Umamawari (horse guards) (馬廻)

The Umamawari was established in the Sengoku Period (Period of Warring States) (Japan) and was a job based on the government service system for samurai families. Horse guards were mounted samurai retainers who accompanied commanders' horses as their bodyguards and served as messengers or soldiers in wars. They also served as bodyguards for feudal lords (daimyo in Japanese) and performed administrative duties as their aides or deputies.


Horse guards were called differently by different daimyo families, and among them, those who served the Gohojo clan are particularly well known. Nobunaga ODA's horse guards, just like pages who served him, were chosen from among the second and third sons of local ruling families and played important roles as Nobunaga's aides. Elites among Nobunaga's horse guards and pages were chosen as his personal bodyguards known as "red guards" and "black guards" and many of these bodyguards were promoted to the position of troop commander.

Horse guards continued to exist during the Edo period as part of the staff organization of various domains and served feudal lords as bodyguards in their daily lives. Under the government service system of the Edo Bakufu, Shoinban (castle guards) and Koshogumi (page corps) called Ryoban were equivalent to the Umamawari in many domains. A child of the Tokugawa shogunate's direct vassal (called "hatamoto" in Japanese) was normally appointed as either a castle guard or a page and served as an aide of the shogun before starting out on his career as a shogunate government official.

In various feudal domains, the word "umamawari" (horse guard) was used not only as an occupational title but also to describe family status or ranks. Some domains allowed umamawari personnel to ride horses to perform their duties while others did not, and it is difficult to tell which of these practices was more common. Domains that did not allow umamawari to ride horses adopted different standards regarding the qualification as mounted retainers - some domains regarded those who held ranks higher than "kyunin" (direct vassals of lords) as being qualified as mounted retainers, while others regarded only retainers who belonged to families directly supervised by the chief retainer (known as "karo") as being qualified. In some domains, the words "kyunin" and "umamawari" were both used to express occupational titles or family ranks, while in others only one of these words was used. In a domain where both Kyunin and Umamawari existed due to family status or rank, the Kyunin were superior to the Umamawari. Umamawari personnel who were not allowed to ride horses were equivalent to escorts (called "kojunin") of the Tokugawa shogunate - they were middle-ranking retainers that were allowed to have an audience with their lords but not allowed to ride horses.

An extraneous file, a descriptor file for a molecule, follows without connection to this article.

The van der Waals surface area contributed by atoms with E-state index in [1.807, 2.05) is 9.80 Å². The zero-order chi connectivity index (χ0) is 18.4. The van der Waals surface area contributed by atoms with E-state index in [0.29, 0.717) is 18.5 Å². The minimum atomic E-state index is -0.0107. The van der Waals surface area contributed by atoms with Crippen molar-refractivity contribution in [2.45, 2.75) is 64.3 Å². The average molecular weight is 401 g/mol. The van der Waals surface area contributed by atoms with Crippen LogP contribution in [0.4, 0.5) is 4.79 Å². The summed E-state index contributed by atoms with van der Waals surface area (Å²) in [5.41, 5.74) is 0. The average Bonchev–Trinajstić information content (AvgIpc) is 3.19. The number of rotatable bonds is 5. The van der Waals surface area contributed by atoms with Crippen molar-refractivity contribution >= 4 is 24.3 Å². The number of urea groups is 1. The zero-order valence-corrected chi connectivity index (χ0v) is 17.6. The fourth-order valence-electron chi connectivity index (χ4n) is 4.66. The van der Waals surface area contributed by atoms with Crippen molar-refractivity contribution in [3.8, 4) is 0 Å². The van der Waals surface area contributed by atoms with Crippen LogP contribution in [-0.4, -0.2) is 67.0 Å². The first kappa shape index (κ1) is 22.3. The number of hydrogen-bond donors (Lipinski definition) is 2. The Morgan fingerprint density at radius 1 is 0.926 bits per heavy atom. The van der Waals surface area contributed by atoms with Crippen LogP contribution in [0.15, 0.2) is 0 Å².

In domains where umamawari were allowed to ride horses, families with the umamawari status were mostly lower-ranking families among upper-class retainers in the broad sense. The umamawari of the Asano clan of the Ako Domain, well known for the Ako Incident during the Genroku era, were typical examples of this type of umamawari. They were regarded as a class of mounted retainers higher in rank than grooms or stablemen called "nakakosho," who were not allowed to ride horses. Of the forty-seven Ako samurai, fifteen were umamawari, including Takesune HORIBE, and these fifteen members were all earning incomes of 100 to 200 koku. Although they were not necessarily chief retainers, they all had incomes for upper-class retainers. There was a profound difference between these retainers and middle-ranking retainers who were not allowed to ride horses - Tadao OTAKA, a middle-ranking retainer with the largest income, only had an income of 30 koku.

[Original Japanese]